Also, why does Boalt choose to admit a weaker class than they could? What are they looking at? Are the denying people that are more qualified than a certain level?
Yes, they do admit a weaker class intentionally, and for a reason: affirmative action is illegal in California. So what Berkeley does is lower the bar for their entire class by effectively ignoring the LSAT-- basically all you need is a 160+ score to be considered. The LSAT has a slight correlation with race (meaning minorities have historically scored lower on average), so Berkeley hopes to admit a more diverse class without specifically practicing
affirmative action, by simply changing their overall admissions standards.
So the end effect is that, by largely eliminating the LSAT, they only use one numeric metric for admissions: GPA.
Of course, this has been absolutely disastrous for their rankings, because they've cut off half of likely attendees. To see why, let's take a look at the three extreme types of "good" T14 candidates:Category 1:
A+ GPA, A+ LSAT
Sure to get into Harvard, Columbia, or NYU. Admitted to Boalt, but extremely unlikely to attend.Category 2:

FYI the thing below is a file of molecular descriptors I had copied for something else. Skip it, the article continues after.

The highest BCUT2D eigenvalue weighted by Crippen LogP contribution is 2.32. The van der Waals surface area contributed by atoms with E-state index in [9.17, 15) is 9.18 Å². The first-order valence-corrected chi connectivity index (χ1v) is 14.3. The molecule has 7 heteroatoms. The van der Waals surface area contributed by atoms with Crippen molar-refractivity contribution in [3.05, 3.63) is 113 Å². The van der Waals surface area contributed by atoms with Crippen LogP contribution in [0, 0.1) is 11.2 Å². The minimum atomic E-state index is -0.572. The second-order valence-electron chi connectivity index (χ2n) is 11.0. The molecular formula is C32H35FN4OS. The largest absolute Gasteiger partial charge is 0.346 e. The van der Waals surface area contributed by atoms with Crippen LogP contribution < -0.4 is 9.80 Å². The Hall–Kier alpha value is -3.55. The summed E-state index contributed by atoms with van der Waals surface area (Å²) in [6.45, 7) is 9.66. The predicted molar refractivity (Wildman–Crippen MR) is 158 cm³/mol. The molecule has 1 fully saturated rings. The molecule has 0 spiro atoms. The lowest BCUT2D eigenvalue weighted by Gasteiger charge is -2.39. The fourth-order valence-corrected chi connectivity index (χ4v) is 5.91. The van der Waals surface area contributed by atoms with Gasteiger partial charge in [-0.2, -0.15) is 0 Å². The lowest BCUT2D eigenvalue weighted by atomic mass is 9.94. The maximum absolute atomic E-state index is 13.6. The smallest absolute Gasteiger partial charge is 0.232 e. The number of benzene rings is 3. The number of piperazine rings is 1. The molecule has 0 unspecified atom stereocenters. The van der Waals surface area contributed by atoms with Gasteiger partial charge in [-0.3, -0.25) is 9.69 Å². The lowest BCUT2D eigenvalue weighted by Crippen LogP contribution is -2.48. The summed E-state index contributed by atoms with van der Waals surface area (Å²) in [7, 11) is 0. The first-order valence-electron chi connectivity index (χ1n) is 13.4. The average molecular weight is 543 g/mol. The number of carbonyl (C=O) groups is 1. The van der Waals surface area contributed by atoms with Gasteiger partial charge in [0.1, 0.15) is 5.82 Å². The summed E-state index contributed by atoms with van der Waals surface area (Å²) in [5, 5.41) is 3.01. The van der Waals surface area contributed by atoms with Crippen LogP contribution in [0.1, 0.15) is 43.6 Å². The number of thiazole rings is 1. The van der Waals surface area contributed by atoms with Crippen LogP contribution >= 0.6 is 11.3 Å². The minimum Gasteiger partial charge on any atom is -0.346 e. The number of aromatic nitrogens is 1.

B+ GPA, A+ LSAT
Sure to get into Michigan, Virginia, or Penn. Not admitted to Boalt because of aforementioned policies, but would have seriously considered attending.Category 3:
A+ GPA, B+ LSAT
Sure to get into Cornell, Duke, or UCLA. Admitted to, and will likely to attend Boalt.
Because of their policies, Boalt only admits categories 1 and 3. Category 1 is highly unlikely
to attend, given that they will probably be admitted to a "best of the best" program (Yale, Chicago, etc.). This is actually shown quite clearly in their LSN graph:http://www.lawschoolnumbers.com/graphs.php?&cycle=3&school_code=4833
Notice the stars (which mean accepted and attending) are only on the left side. Not a single person on the right side of the graph matriculated, because they had both
a high GPA and LSAT, and thus were likely accepted into an elite program. Also notice that almost nobody with below a 3.6 was admitted, regardless of LSAT score-- you don't see the downward slope in GPA as LSAT gets higher, as you do in every other school. It's just a fuzzy, straight line.
The result? Ranked #11 in USNews, Berkeley's LSAT average is 161-168. Compare that to Fordham, ranked 16 spots lower at #27: 163-167. UCLA, the "#2" UC school, is 163-168.
So, look again above-- Berkeley is ignoring Category 2, one of the two categories most likely to attend if admitted. That also happens to be the category that is neither perfect across the board, nor likely to be a minority, so... ding!
...and there you have it, folks. The admissions policy of Boalt Hall School of Law at the University of California, Berkeley.